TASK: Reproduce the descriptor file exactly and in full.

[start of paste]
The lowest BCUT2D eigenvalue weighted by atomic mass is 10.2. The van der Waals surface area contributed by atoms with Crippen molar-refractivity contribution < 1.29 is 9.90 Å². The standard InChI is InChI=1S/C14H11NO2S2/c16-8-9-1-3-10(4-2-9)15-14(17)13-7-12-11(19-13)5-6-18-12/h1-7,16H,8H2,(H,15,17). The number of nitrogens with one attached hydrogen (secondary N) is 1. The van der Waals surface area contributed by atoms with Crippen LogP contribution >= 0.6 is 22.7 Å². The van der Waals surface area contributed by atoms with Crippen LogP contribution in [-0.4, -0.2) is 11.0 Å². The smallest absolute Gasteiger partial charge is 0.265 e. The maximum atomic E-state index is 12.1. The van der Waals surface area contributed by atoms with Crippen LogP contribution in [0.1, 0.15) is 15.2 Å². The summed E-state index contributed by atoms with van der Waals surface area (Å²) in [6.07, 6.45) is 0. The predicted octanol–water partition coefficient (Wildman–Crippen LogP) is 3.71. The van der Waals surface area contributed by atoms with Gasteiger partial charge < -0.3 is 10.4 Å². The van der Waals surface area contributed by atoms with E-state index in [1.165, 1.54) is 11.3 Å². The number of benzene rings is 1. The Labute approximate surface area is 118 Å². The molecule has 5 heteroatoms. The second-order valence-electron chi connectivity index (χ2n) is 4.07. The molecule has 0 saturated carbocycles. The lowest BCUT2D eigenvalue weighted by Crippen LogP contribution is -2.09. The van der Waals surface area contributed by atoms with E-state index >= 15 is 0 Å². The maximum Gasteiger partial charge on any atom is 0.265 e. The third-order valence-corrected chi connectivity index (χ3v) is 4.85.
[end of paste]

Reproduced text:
The lowest BCUT2D eigenvalue weighted by atomic mass is 10.2. The van der Waals surface area contributed by atoms with Crippen molar-refractivity contribution < 1.29 is 9.90 Å². The standard InChI is InChI=1S/C14H11NO2S2/c16-8-9-1-3-10(4-2-9)15-14(17)13-7-12-11(19-13)5-6-18-12/h1-7,16H,8H2,(H,15,17). The number of nitrogens with one attached hydrogen (secondary N) is 1. The van der Waals surface area contributed by atoms with Crippen LogP contribution >= 0.6 is 22.7 Å². The van der Waals surface area contributed by atoms with Crippen LogP contribution in [-0.4, -0.2) is 11.0 Å². The smallest absolute Gasteiger partial charge is 0.265 e. The maximum atomic E-state index is 12.1. The van der Waals surface area contributed by atoms with Crippen LogP contribution in [0.1, 0.15) is 15.2 Å². The summed E-state index contributed by atoms with van der Waals surface area (Å²) in [6.07, 6.45) is 0. The predicted octanol–water partition coefficient (Wildman–Crippen LogP) is 3.71. The van der Waals surface area contributed by atoms with Gasteiger partial charge < -0.3 is 10.4 Å². The van der Waals surface area contributed by atoms with E-state index in [1.165, 1.54) is 11.3 Å². The number of benzene rings is 1. The Labute approximate surface area is 118 Å². The molecule has 5 heteroatoms. The second-order valence-electron chi connectivity index (χ2n) is 4.07. The molecule has 0 saturated carbocycles. The lowest BCUT2D eigenvalue weighted by Crippen LogP contribution is -2.09. The van der Waals surface area contributed by atoms with E-state index >= 15 is 0 Å². The maximum Gasteiger partial charge on any atom is 0.265 e. The third-order valence-corrected chi connectivity index (χ3v) is 4.85.